Mario Draghi, who was president of the European Central Bank at the time, made a speech in July 2012 that is today recognised as having saved the euro. At the time, he declared, “The ECB is prepared to do whatever it takes to protect the euro, and believe me, it will be enough.
Because of Greece’s debt crisis, the economies of the euro zone were becoming less stable. It was necessary for the ECB, the nation’s central bank, to take action.
The euro and the euro zone are still in place ten years later. But one of the fundamental problems at the crisis’s foundation is still present. In fact, it resurfaces whenever there is economic pressure in the area.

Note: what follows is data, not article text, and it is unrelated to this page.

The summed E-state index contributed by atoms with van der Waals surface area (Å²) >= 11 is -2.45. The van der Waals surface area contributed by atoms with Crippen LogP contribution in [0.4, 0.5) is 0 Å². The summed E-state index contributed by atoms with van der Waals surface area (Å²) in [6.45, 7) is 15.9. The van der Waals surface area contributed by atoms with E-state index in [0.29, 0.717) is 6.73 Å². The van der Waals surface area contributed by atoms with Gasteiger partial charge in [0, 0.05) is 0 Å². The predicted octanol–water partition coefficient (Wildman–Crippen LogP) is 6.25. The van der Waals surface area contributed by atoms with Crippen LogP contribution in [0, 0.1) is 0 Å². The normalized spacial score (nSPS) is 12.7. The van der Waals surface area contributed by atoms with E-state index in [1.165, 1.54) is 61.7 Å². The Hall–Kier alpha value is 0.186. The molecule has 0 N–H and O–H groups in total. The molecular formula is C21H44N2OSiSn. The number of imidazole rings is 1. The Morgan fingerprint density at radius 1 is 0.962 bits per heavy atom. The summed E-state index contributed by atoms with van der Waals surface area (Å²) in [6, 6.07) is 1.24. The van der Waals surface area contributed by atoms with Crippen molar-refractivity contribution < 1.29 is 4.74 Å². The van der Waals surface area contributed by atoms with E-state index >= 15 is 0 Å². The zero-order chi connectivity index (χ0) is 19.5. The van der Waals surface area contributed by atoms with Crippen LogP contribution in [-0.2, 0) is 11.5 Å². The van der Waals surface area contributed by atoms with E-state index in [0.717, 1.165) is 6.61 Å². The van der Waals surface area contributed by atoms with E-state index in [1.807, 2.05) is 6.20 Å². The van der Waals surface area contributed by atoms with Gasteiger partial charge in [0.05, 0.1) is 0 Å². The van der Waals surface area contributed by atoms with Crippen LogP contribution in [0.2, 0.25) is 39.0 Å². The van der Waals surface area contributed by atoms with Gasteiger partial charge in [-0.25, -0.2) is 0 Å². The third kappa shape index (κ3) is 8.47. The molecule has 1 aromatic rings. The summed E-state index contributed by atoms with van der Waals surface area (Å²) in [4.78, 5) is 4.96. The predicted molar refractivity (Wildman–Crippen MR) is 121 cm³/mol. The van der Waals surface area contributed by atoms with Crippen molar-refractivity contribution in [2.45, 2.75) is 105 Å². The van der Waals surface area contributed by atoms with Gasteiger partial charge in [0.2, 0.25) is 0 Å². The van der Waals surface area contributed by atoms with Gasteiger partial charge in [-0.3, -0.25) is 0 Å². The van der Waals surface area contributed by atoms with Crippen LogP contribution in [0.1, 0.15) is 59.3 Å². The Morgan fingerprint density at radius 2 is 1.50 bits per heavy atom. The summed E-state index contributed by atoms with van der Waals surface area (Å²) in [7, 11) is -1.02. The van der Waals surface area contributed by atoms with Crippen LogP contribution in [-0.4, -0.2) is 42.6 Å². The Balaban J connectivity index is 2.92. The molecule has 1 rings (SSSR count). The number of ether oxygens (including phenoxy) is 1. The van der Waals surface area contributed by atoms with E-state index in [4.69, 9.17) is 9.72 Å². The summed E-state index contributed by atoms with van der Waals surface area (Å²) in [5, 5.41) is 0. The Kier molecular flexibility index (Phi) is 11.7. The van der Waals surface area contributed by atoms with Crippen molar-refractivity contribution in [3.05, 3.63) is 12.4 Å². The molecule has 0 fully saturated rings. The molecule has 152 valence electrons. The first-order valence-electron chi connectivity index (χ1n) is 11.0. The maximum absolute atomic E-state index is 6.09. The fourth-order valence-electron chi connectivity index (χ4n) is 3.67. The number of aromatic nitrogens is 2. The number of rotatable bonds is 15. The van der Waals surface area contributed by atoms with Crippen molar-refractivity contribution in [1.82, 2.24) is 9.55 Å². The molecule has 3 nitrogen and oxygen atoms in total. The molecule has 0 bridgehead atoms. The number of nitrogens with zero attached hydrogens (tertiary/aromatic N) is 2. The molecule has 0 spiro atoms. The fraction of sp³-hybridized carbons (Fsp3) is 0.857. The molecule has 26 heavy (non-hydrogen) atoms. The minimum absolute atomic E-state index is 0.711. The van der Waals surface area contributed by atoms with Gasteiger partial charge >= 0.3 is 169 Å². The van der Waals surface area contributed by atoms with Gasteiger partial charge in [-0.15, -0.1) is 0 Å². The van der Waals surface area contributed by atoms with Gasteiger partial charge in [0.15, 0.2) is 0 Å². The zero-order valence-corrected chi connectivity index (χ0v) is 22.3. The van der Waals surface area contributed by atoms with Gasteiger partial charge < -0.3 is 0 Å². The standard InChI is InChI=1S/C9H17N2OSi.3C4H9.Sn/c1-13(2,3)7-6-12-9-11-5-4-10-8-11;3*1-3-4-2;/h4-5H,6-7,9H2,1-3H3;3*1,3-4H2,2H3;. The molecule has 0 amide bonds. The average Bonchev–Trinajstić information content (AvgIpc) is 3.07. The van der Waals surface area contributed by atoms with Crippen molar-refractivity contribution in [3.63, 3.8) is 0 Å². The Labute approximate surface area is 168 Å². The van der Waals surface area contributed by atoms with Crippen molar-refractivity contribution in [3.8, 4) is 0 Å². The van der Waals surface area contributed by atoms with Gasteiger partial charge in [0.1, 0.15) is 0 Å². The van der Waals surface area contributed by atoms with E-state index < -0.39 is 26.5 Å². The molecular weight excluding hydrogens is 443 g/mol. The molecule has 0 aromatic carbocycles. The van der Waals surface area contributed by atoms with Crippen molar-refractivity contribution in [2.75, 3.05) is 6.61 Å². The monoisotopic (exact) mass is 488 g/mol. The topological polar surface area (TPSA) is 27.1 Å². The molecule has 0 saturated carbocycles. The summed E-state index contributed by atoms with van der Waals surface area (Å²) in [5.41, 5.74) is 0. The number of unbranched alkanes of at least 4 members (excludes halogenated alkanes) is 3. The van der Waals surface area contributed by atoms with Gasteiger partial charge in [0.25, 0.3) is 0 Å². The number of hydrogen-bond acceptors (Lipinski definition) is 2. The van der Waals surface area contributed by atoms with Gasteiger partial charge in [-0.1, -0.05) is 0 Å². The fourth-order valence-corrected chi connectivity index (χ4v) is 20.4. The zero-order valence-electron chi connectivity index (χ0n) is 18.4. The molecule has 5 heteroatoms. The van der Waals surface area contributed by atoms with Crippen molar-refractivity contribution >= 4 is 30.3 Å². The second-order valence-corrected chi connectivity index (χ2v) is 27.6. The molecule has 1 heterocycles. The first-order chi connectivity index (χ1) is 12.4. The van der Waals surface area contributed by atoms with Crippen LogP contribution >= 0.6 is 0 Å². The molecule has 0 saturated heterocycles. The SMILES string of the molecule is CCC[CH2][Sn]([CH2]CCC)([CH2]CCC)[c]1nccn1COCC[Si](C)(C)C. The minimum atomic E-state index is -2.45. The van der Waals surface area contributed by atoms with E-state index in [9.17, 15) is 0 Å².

According to Angel Ubide of the hedge fund firm Citadel, the following is the core of the issue in the euro zone: “Different financial or funding conditions exist between two identical businesses or families simply because of where they are located in the world. In that regard, your eligibility for funding is significantly influenced by your passport.”
Of course there should be disparities, he continued, but when those differences become significant, we might claim that monetary policy has become disjointed.
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